My little girl was happy to stay 'attached' for hours at a time. I had thought that she was feeding the whole time and was terrified that if I 'detached' her, she might waste away in front of me! Well I WAS extremely tired, and sleep deprivation can do strange things to our minds. Anyhow this leads very nicely on to the next paragraph.

What an invention...
What an invention...


Pacifiers, soothers, baby plugs, whatever you wish to call them, they're the same thing and WHAT an invention they are.

When I realised that all my tiny daughter wanted was to suckle. I, for the first time reached for a dummy. Her cherubic little mouth took that silicone teat and sucked it furiously until a relaxed expression took hold of her and she settled into a deep sleep. Ladies, If a £2.49 dummy can give you 3 hours of deep contented sleep, it'll be the best two quid you ever spent.

To roll this very brief hub into some succinct advice. Three things I wished I had known in the first 3 weeks

  1. Dummies can help you sleep as well as your infant. Health visitors strongly advise getting breast feeding properly established before introducing a pacifier, but it is certainly something to look forward to.
  2. Babies are designed to cry. Chances are, if they're fed, winded, comfortable and secure, they're just crying for fun.
  3. Producing milk is hilarious and will create comedy moments when you least expect it. But it's also quite nice as you feel so proud that the bigger your baby gets, it's entirely down to your juice!

If you have just had your first baby, congratulations and enjoy!


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    • profile image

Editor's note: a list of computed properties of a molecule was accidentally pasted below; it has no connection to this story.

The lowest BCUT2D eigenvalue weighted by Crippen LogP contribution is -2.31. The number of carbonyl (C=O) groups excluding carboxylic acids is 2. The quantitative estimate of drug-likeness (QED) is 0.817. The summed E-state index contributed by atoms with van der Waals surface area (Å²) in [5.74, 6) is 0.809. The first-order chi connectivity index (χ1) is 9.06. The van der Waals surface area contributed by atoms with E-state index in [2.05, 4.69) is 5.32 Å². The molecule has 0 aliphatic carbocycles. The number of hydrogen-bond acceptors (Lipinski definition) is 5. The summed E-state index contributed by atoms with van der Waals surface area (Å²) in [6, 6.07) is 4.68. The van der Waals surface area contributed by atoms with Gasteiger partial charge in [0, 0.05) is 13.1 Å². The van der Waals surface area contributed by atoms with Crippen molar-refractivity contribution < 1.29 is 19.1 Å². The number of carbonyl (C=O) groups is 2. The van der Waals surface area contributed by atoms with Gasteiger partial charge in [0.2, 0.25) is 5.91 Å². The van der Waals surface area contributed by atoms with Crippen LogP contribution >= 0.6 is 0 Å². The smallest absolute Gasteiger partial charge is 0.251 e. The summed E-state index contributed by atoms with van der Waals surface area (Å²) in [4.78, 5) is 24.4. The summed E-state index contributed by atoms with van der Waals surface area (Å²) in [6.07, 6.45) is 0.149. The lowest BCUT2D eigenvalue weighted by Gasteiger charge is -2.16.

Krupnittskaya 3 years ago

      Michelle Wiens - I have to say that is the most beautiful fmilay. I think this would be a beautiful addition on a calendar, a baby book, something that we look at for inspiration and a love filled heart. Baby Bradon is absolutly angelic and a perfect example of perfect baby!! Lots of love to the new fmilay!!

    • Talisker profile image

      Honor Meci 5 years ago from UK

      Oh yes. Those early days push you to the limit and then some... but like you say it's well worth the wait!

    • glassvisage profile image

      glassvisage 5 years ago from Northern California

      A very nice Hub. I always thought my mom had the right idea by adopting a baby and bypassing this newborn stage of raising a child, haha. But once you get past the sleep deprivation and so on, then you have a little more fun when they're able to move around more and play.

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      Talisker 6 years ago

      Thank you jenbouka! i think that having a baby is such a life changing thing. It humbles you to the magic of it all!

    • profile image

      jenubouka 6 years ago

      This is so heart warming and very true from beginning to end. And if you think you are going to nail it on baby #2, think again. Voted so up.